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Version 24 (modified by Antoine Martin, 6 years ago) (diff)

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Picture Encodings

This page is strongly related to WindowRefresh, the wiki/Network and client rendering are also relevant.

Introduction

Xpra supports a number of picture encodings, provided you have the required libraries installed. Even then, the features of each encoding may vary based on the version of the libraries and other dependencies, both client and server side.
Here is the list as of v0.10

  • lossless encodings:
    • rgb24 (+zlib)
    • png (24/32-bit colour, 8-bit grayscale and 8-bit colour)
    • webp (lossless mode)
  • lossy encodings:
    • jpeg
    • webp (lossy mode)
    • vpx
    • h264: either using x264 or nvenc

Note: for backwards compatibility, you may have to specify the encoding as x264 to get h264.

Choosing an Encoding

The best thing to do is to try them all and choose the one that provides the best results. Here are some rough guidelines:

  • on LANs with 100MBit/s or higher: rgb24 + zlib should give you the best latency possible (whilst consuming quite a lot of bandwidth in the process..)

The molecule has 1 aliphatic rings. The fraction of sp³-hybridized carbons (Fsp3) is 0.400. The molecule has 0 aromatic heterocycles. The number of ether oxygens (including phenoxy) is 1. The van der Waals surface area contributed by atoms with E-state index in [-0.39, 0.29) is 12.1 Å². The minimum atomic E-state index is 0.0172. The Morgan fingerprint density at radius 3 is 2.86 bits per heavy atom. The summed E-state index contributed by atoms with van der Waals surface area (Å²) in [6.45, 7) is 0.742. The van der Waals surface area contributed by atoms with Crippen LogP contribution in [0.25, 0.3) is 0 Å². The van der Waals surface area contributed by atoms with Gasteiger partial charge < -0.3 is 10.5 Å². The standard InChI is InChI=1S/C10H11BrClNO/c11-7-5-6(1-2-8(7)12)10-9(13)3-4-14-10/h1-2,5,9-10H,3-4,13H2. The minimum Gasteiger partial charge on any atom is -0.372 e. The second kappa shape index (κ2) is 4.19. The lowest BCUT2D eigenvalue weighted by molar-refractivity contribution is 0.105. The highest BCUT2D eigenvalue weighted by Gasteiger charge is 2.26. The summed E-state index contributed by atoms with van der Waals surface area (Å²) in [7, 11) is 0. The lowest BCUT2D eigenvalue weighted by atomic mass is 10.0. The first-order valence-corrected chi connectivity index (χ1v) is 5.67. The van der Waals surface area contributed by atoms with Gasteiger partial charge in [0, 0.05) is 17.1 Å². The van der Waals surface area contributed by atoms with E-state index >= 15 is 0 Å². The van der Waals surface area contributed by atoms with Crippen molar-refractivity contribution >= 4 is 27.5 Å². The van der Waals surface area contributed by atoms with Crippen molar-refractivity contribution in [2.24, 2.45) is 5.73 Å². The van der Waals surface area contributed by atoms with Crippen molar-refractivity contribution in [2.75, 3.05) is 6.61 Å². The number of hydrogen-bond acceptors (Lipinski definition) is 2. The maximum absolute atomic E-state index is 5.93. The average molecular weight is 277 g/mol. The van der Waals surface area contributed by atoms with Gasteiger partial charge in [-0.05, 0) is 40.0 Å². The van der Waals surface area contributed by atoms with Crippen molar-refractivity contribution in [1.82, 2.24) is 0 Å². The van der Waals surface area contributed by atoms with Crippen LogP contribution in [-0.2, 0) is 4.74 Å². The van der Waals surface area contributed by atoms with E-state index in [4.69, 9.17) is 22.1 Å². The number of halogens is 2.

• to save a little bit of bandwidth at the expense of framerate and latency, use fast lossless encodings: webp or png
  • otherwise, choose h264 and tune the speed/quality to suit your needs (see below)

The other encodings are somewhat less useful:

  • vpx is similar to x264 but it does not support speed and quality tuning
  • webp (lossy mode) is a single image subset of vpx, and therefore lacks intra-frame compression - but latency is decent
  • jpeg gives lower size/quality than other lossy encodings

Colourspace conversion step - CSC

Before passing the pixels to the video encoder, we may or may not include a colourspace conversion step, (some newer versions of x264 support BGRA pixels as input directly) it is required when downscaling the video.

See: Colourspace conversion step - CSC


Tuning

The best way to choose the right options is through wiki/Testing. Though you may find some good illustrations online to give you an idea of the trade offs. (ie: fps vs noise, fps vs size) Be aware that the lossless auto-refresh will trigger a lossless frame encoded using png or webp. If the delay is too low, it may negate the benefits of using efficient compression.

Notes

When comparing performance, make sure that you use the right metrics... The number of updates per second is not always a good one (if there are more small regions, this can be a good or a bad thing), more examples here: Misleading Statistics